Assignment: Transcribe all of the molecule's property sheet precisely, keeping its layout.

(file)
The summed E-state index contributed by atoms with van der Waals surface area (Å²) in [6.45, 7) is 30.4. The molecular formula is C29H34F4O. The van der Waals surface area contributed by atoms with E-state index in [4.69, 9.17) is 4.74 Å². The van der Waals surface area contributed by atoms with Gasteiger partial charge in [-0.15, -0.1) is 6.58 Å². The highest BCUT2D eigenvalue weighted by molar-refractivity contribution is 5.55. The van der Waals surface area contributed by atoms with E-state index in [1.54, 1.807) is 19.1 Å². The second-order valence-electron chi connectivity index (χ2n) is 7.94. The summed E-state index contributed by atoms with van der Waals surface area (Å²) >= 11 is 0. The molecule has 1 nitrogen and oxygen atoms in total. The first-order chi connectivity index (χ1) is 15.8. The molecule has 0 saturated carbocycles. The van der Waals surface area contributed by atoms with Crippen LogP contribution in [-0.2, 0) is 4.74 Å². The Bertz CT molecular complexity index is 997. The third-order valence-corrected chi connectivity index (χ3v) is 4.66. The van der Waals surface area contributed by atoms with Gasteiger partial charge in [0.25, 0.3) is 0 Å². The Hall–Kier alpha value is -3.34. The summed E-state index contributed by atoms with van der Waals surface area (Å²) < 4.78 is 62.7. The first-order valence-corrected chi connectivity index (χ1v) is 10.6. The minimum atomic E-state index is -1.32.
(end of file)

The summed E-state index contributed by atoms with van der Waals surface area (Å²) in [6.45, 7) is 30.4. The molecular formula is C29H34F4O. The van der Waals surface area contributed by atoms with E-state index in [4.69, 9.17) is 4.74 Å². The van der Waals surface area contributed by atoms with Gasteiger partial charge in [-0.15, -0.1) is 6.58 Å². The highest BCUT2D eigenvalue weighted by molar-refractivity contribution is 5.55. The van der Waals surface area contributed by atoms with E-state index in [1.54, 1.807) is 19.1 Å². The second-order valence-electron chi connectivity index (χ2n) is 7.94. The summed E-state index contributed by atoms with van der Waals surface area (Å²) >= 11 is 0. The molecule has 1 nitrogen and oxygen atoms in total. The first-order chi connectivity index (χ1) is 15.8. The molecule has 0 saturated carbocycles. The van der Waals surface area contributed by atoms with Crippen LogP contribution in [-0.2, 0) is 4.74 Å². The Bertz CT molecular complexity index is 997. The third-order valence-corrected chi connectivity index (χ3v) is 4.66. The van der Waals surface area contributed by atoms with Gasteiger partial charge in [0.25, 0.3) is 0 Å². The Hall–Kier alpha value is -3.34. The summed E-state index contributed by atoms with van der Waals surface area (Å²) < 4.78 is 62.7. The first-order valence-corrected chi connectivity index (χ1v) is 10.6. The minimum atomic E-state index is -1.32.